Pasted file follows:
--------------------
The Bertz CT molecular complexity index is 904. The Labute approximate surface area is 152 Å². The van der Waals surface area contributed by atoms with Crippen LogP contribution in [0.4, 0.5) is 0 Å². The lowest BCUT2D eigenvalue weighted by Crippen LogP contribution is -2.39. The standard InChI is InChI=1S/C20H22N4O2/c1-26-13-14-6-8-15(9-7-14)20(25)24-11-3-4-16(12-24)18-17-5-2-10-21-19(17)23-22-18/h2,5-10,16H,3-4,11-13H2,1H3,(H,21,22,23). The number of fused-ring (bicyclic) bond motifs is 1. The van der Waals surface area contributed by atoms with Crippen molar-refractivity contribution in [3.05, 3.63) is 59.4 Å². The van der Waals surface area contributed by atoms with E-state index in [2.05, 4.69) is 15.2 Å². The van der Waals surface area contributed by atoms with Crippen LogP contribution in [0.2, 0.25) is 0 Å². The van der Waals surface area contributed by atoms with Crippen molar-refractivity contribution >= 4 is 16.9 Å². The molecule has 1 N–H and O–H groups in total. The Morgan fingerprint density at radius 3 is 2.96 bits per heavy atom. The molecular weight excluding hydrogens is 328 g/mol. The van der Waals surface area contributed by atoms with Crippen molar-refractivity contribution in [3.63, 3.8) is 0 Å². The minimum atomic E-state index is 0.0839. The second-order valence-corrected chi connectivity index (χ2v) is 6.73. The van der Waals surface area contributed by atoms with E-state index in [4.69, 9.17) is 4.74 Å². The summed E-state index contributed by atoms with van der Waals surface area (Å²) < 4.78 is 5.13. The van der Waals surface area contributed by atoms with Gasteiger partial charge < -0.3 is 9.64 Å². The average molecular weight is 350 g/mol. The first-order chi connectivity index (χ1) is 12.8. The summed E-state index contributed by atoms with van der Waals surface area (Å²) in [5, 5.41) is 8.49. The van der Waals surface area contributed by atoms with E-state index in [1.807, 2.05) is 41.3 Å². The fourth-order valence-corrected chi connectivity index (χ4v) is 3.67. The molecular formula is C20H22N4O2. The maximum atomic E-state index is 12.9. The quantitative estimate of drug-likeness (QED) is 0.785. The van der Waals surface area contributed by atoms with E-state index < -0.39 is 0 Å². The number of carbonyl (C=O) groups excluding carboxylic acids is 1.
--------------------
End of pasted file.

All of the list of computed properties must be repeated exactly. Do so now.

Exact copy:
The Bertz CT molecular complexity index is 904. The Labute approximate surface area is 152 Å². The van der Waals surface area contributed by atoms with Crippen LogP contribution in [0.4, 0.5) is 0 Å². The lowest BCUT2D eigenvalue weighted by Crippen LogP contribution is -2.39. The standard InChI is InChI=1S/C20H22N4O2/c1-26-13-14-6-8-15(9-7-14)20(25)24-11-3-4-16(12-24)18-17-5-2-10-21-19(17)23-22-18/h2,5-10,16H,3-4,11-13H2,1H3,(H,21,22,23). The number of fused-ring (bicyclic) bond motifs is 1. The van der Waals surface area contributed by atoms with Crippen molar-refractivity contribution in [3.05, 3.63) is 59.4 Å². The van der Waals surface area contributed by atoms with E-state index in [2.05, 4.69) is 15.2 Å². The van der Waals surface area contributed by atoms with Crippen LogP contribution in [0.2, 0.25) is 0 Å². The van der Waals surface area contributed by atoms with Crippen molar-refractivity contribution >= 4 is 16.9 Å². The molecule has 1 N–H and O–H groups in total. The Morgan fingerprint density at radius 3 is 2.96 bits per heavy atom. The molecular weight excluding hydrogens is 328 g/mol. The van der Waals surface area contributed by atoms with Crippen molar-refractivity contribution in [3.63, 3.8) is 0 Å². The minimum atomic E-state index is 0.0839. The second-order valence-corrected chi connectivity index (χ2v) is 6.73. The van der Waals surface area contributed by atoms with E-state index in [4.69, 9.17) is 4.74 Å². The summed E-state index contributed by atoms with van der Waals surface area (Å²) < 4.78 is 5.13. The van der Waals surface area contributed by atoms with Gasteiger partial charge < -0.3 is 9.64 Å². The average molecular weight is 350 g/mol. The first-order chi connectivity index (χ1) is 12.8. The summed E-state index contributed by atoms with van der Waals surface area (Å²) in [5, 5.41) is 8.49. The van der Waals surface area contributed by atoms with E-state index in [1.807, 2.05) is 41.3 Å². The fourth-order valence-corrected chi connectivity index (χ4v) is 3.67. The molecular formula is C20H22N4O2. The maximum atomic E-state index is 12.9. The quantitative estimate of drug-likeness (QED) is 0.785. The van der Waals surface area contributed by atoms with E-state index < -0.39 is 0 Å². The number of carbonyl (C=O) groups excluding carboxylic acids is 1.